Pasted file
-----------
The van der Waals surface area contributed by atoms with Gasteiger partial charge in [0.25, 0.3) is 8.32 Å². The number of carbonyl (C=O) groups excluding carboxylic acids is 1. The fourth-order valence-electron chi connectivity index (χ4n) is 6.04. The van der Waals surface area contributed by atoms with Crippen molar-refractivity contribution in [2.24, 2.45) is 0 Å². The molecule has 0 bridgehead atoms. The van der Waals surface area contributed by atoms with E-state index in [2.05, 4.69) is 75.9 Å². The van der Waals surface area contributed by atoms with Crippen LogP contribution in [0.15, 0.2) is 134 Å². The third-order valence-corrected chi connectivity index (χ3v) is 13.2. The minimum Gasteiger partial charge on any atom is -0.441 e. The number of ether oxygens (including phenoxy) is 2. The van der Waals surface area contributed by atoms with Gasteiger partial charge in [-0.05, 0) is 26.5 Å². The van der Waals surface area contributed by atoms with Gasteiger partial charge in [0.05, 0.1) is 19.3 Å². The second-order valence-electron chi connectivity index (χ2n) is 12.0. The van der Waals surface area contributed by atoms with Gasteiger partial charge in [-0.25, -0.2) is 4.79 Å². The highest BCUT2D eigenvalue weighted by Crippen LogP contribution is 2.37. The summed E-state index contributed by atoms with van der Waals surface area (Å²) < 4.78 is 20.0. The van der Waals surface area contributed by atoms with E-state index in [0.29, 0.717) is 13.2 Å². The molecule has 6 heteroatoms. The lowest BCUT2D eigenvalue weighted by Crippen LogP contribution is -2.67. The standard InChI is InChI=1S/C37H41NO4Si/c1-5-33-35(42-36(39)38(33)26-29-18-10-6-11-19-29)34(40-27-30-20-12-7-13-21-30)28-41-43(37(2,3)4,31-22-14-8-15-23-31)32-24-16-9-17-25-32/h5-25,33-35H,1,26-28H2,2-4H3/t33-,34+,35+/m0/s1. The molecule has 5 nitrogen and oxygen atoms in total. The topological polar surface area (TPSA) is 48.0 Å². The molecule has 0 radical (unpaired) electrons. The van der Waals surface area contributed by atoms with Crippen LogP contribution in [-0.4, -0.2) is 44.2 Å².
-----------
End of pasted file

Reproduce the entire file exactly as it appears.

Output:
The van der Waals surface area contributed by atoms with Gasteiger partial charge in [0.25, 0.3) is 8.32 Å². The number of carbonyl (C=O) groups excluding carboxylic acids is 1. The fourth-order valence-electron chi connectivity index (χ4n) is 6.04. The van der Waals surface area contributed by atoms with Crippen molar-refractivity contribution in [2.24, 2.45) is 0 Å². The molecule has 0 bridgehead atoms. The van der Waals surface area contributed by atoms with E-state index in [2.05, 4.69) is 75.9 Å². The van der Waals surface area contributed by atoms with Crippen LogP contribution in [0.15, 0.2) is 134 Å². The third-order valence-corrected chi connectivity index (χ3v) is 13.2. The minimum Gasteiger partial charge on any atom is -0.441 e. The number of ether oxygens (including phenoxy) is 2. The van der Waals surface area contributed by atoms with Gasteiger partial charge in [-0.05, 0) is 26.5 Å². The van der Waals surface area contributed by atoms with Gasteiger partial charge in [0.05, 0.1) is 19.3 Å². The second-order valence-electron chi connectivity index (χ2n) is 12.0. The van der Waals surface area contributed by atoms with Gasteiger partial charge in [-0.25, -0.2) is 4.79 Å². The highest BCUT2D eigenvalue weighted by Crippen LogP contribution is 2.37. The summed E-state index contributed by atoms with van der Waals surface area (Å²) < 4.78 is 20.0. The van der Waals surface area contributed by atoms with E-state index in [0.29, 0.717) is 13.2 Å². The molecule has 6 heteroatoms. The lowest BCUT2D eigenvalue weighted by Crippen LogP contribution is -2.67. The standard InChI is InChI=1S/C37H41NO4Si/c1-5-33-35(42-36(39)38(33)26-29-18-10-6-11-19-29)34(40-27-30-20-12-7-13-21-30)28-41-43(37(2,3)4,31-22-14-8-15-23-31)32-24-16-9-17-25-32/h5-25,33-35H,1,26-28H2,2-4H3/t33-,34+,35+/m0/s1. The molecule has 5 nitrogen and oxygen atoms in total. The topological polar surface area (TPSA) is 48.0 Å². The molecule has 0 radical (unpaired) electrons. The van der Waals surface area contributed by atoms with Crippen LogP contribution in [-0.4, -0.2) is 44.2 Å².